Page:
Do I need an inheritance tax exemption to sell this house?
Q. I am the administrator of our uncle’s estate. I have already received my letters from the probate court. He was a resident of New Jersey and his three remaining parents – his sister, me and my brother – are not. I know I have to file an inheritance tax return in order to release the remaining half of his bank account. I don’t know how to pay the appropriate tax on the proceeds from his house that we haven’t sold yet. I also understand that I need the waiver to sell the house. This loop is where I’m confused. I can’t sell the house without the waiver, but I can’t get the waiver until I pay taxes. How do I pay the tax if I don’t know what the house will sell for?
A. Let’s start with a factual inaccuracy you made.
While you are correct that you will have to file an inheritance tax return due to the existence of non-“Class A” beneficiaries, it is incorrect to say that you cannot sell your uncle’s house.
While you may need a tax exemption from the New Jersey Taxation Division, the lack of such an exemption does not prevent you from selling the home, said Tom Szieber, an attorney specializing in trusts and investments. estates with Herold Law in Warren.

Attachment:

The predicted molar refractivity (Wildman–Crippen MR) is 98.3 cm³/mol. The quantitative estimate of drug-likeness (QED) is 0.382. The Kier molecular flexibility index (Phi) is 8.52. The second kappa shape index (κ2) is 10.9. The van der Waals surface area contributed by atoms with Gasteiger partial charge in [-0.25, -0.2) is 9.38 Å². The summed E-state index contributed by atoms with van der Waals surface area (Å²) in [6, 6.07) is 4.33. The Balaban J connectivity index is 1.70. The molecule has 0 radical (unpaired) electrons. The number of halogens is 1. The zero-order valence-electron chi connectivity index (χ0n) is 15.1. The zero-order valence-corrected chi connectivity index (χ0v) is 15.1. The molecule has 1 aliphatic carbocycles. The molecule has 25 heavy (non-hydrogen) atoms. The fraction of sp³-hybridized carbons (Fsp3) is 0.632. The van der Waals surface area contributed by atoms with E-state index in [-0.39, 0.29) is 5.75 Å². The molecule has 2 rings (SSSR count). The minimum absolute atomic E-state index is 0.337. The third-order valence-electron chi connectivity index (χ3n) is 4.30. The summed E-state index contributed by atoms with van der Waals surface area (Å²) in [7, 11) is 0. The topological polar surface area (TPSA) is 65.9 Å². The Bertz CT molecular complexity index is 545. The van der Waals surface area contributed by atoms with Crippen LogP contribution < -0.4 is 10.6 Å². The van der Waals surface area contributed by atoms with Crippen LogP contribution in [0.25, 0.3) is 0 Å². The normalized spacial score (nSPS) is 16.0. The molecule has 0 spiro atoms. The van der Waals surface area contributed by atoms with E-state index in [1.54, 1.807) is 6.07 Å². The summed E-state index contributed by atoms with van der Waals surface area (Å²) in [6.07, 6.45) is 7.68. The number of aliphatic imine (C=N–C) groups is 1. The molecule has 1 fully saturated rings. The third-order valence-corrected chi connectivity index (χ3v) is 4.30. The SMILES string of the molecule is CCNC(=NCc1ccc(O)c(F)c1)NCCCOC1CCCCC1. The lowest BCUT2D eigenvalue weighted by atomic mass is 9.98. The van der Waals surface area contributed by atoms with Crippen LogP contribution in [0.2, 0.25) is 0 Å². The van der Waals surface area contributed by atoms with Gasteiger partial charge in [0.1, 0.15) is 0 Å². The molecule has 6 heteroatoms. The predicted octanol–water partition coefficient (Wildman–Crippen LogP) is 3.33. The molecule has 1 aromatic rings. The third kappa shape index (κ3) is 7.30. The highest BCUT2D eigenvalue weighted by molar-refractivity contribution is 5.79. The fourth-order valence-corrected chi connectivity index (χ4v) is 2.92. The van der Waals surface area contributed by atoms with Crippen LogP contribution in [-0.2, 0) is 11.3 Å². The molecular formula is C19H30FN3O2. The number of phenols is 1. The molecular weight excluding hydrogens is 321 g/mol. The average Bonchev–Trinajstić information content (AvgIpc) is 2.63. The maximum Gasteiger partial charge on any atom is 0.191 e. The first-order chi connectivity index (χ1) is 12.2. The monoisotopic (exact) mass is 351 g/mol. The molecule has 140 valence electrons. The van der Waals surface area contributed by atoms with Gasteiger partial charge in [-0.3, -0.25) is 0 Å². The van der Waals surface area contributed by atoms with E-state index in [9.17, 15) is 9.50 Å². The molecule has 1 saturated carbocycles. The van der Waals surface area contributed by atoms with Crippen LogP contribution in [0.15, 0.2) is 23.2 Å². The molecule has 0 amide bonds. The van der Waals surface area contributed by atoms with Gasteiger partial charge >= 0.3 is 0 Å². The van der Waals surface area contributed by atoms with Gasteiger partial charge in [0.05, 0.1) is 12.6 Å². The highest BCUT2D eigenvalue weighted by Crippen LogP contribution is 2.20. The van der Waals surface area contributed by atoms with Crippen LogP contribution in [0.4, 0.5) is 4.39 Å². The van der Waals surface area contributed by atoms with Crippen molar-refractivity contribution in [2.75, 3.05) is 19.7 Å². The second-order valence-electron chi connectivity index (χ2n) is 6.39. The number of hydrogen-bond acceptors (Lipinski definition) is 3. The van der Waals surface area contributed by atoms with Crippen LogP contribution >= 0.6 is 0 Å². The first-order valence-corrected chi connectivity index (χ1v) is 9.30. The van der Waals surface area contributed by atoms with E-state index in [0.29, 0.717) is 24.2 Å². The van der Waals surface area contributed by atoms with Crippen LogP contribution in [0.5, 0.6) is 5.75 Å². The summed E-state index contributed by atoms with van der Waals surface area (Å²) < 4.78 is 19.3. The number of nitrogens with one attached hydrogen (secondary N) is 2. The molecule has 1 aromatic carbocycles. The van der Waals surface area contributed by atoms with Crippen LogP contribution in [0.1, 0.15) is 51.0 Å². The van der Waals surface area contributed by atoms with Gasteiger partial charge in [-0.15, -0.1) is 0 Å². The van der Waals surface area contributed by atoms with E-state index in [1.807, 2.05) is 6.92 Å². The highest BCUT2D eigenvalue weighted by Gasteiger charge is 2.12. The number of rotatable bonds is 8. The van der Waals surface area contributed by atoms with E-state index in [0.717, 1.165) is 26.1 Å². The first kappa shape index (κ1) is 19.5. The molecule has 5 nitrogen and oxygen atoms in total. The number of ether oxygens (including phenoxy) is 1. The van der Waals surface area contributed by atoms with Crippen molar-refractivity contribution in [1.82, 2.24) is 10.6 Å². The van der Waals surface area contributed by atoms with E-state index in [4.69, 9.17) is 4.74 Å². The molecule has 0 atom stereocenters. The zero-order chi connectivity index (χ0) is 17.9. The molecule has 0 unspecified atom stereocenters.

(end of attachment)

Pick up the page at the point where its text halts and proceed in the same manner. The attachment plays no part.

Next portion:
Rather, it means that the settlement agent / title company involved in the transaction will almost certainly hold a significant portion of the proceeds in escrow until they have proof, in the form of a waiver, that the estate does not. owes no inheritance tax, he said.
As for valuing the house for the purposes of the estate tax return, your best option is to get an appraisal of the property on the date of your uncle’s death, Szieber said.
By using the estimated date of death value and the date of death value of your uncle’s other assets, you – or more likely, a tax preparer such as an accountant – will be able to prepare and file the tax return. inheritance tax and, once the taxes owed are paid, get the waiver, he said.
If the house has already been sold, you can provide the settlement agent / title company with the waiver to get the escrow release, he said. If it has not been sold, issuing the waiver will allow you to completely avoid a receiver.
“If the sale of the property took place before the filing of the inheritance tax return, a secondary option is to use the purchase price as the value on the inheritance tax return, provided the sale is a transaction arm’s length, ”Szieber said. .
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Karin Price Mueller writes on Bamboo column for NJ Advance Media and is the founder of NJMoneyHelp.com. Follow NJMoneyHelp on Twitter @NJMoneyHelp. Find NJMoneyHelp on Facebook. Sign up for NJMoneyHelp.com‘s weekly electronic newsletter.